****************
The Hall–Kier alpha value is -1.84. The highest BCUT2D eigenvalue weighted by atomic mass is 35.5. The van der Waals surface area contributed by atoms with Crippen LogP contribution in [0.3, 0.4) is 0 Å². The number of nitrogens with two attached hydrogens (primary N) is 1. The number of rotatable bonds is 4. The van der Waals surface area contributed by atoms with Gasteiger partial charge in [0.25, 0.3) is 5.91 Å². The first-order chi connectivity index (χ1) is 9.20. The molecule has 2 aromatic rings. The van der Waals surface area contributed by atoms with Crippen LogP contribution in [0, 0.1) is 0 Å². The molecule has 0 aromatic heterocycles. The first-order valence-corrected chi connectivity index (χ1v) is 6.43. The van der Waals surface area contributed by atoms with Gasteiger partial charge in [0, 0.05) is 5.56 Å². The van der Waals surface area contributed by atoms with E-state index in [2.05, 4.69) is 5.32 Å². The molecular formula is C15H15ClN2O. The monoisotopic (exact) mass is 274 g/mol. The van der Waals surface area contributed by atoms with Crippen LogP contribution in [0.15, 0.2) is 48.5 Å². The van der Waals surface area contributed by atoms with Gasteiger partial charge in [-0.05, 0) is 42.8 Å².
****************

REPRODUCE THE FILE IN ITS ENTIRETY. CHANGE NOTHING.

The Hall–Kier alpha value is -1.84. The highest BCUT2D eigenvalue weighted by atomic mass is 35.5. The van der Waals surface area contributed by atoms with Crippen LogP contribution in [0.3, 0.4) is 0 Å². The number of nitrogens with two attached hydrogens (primary N) is 1. The number of rotatable bonds is 4. The van der Waals surface area contributed by atoms with Gasteiger partial charge in [0.25, 0.3) is 5.91 Å². The first-order chi connectivity index (χ1) is 9.20. The molecule has 2 aromatic rings. The van der Waals surface area contributed by atoms with Crippen LogP contribution in [0, 0.1) is 0 Å². The molecule has 0 aromatic heterocycles. The first-order valence-corrected chi connectivity index (χ1v) is 6.43. The van der Waals surface area contributed by atoms with Gasteiger partial charge in [0, 0.05) is 5.56 Å². The van der Waals surface area contributed by atoms with E-state index in [2.05, 4.69) is 5.32 Å². The molecular formula is C15H15ClN2O. The monoisotopic (exact) mass is 274 g/mol. The van der Waals surface area contributed by atoms with Crippen LogP contribution in [0.15, 0.2) is 48.5 Å². The van der Waals surface area contributed by atoms with Gasteiger partial charge in [-0.05, 0) is 42.8 Å².